The Mississippi Senate on Wednesday passed with no debate a measure that would create a program to allow armed, trained teachers in Mississippi schools.

The measure now heads to the House for consideration.

Senate Bill 2079, authored by Sen. Angela Burks Hill, R-Picayune, would create a firearms training and licensure program for teachers in public and private schools that choose to participate. Mississippi Homeland Security, under the Department of Public Safety, would establish the program, training and licensure. The bill also tasks the DPS commissioner with coming up with guidelines for dealing with school shooting situations, “so we don’t ever have a situation like they did in Uvalde (Texas).”

Teachers participating in the program would have to have a state enhanced gun carry permit in addition to the training and certificate from the new program. The measure provides civil and criminal protections to armed teachers in the program.

Hill said the program is modeled on those in other states, including Florida and Texas.

The bill passed the Seante with no debate, although 13 Democrats in the 52-member chamber voted against it. Sen. Angela Turner Ford, D-West Point, questioned whether there were funds available for the program. Hill responded that there would like be grants available through Homeland Security.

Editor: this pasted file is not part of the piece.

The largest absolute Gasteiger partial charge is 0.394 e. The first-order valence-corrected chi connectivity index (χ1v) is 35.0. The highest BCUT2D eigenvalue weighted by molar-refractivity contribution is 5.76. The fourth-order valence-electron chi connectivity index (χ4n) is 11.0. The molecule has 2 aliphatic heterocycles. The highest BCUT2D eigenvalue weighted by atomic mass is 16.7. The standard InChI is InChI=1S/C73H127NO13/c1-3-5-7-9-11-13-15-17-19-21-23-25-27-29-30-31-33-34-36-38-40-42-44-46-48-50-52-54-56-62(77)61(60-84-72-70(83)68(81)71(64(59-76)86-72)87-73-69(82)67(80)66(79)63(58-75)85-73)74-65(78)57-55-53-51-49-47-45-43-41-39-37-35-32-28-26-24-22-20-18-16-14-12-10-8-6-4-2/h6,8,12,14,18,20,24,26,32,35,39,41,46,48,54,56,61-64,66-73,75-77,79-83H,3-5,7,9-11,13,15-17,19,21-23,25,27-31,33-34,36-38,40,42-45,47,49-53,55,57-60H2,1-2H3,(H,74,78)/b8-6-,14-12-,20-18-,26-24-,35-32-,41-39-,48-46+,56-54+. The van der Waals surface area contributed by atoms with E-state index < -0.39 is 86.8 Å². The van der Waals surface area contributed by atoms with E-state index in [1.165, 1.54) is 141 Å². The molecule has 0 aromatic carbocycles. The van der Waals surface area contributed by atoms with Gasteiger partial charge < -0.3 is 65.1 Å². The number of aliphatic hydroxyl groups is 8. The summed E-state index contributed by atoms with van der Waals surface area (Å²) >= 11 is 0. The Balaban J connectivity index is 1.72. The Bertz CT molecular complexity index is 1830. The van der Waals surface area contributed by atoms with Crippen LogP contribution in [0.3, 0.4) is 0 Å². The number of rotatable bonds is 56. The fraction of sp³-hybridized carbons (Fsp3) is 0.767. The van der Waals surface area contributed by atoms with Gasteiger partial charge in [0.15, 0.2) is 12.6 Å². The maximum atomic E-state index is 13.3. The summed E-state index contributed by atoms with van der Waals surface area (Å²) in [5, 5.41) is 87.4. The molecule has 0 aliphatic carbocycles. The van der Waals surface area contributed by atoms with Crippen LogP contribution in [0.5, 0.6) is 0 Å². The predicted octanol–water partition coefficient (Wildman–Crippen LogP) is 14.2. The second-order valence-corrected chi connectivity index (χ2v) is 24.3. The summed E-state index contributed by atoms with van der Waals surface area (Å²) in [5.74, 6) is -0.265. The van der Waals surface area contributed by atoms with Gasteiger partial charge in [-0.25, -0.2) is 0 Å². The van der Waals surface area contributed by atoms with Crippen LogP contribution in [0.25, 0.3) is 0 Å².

DPS Commissioner Sean Tindell has proposed schools pay trained armed teachers a stipend of $500 a month. Hill said the bill passed Wednesday would make that stipend optional for school districts.

A recent survey by Mississippi Professional Educators showed 64% of its members supported having properly trained educators or school staff respond to shootings. Gov. Tate Reeves also recommended such a program in his budget recommendation to the Legislature.

The Mississippi Association of Educators said its member teachers have voiced concerns about the training, guns ending up in the wrong hands, and adding more duties for teachers beyond educating.

DPS and state Department of Education officials have said having a trained school resource law enforcement officer on every campus would be the best option, but that funding or lack of local officers can hinder that.

This article first appeared on Mississippi Today and is republished here under a Creative Commons license.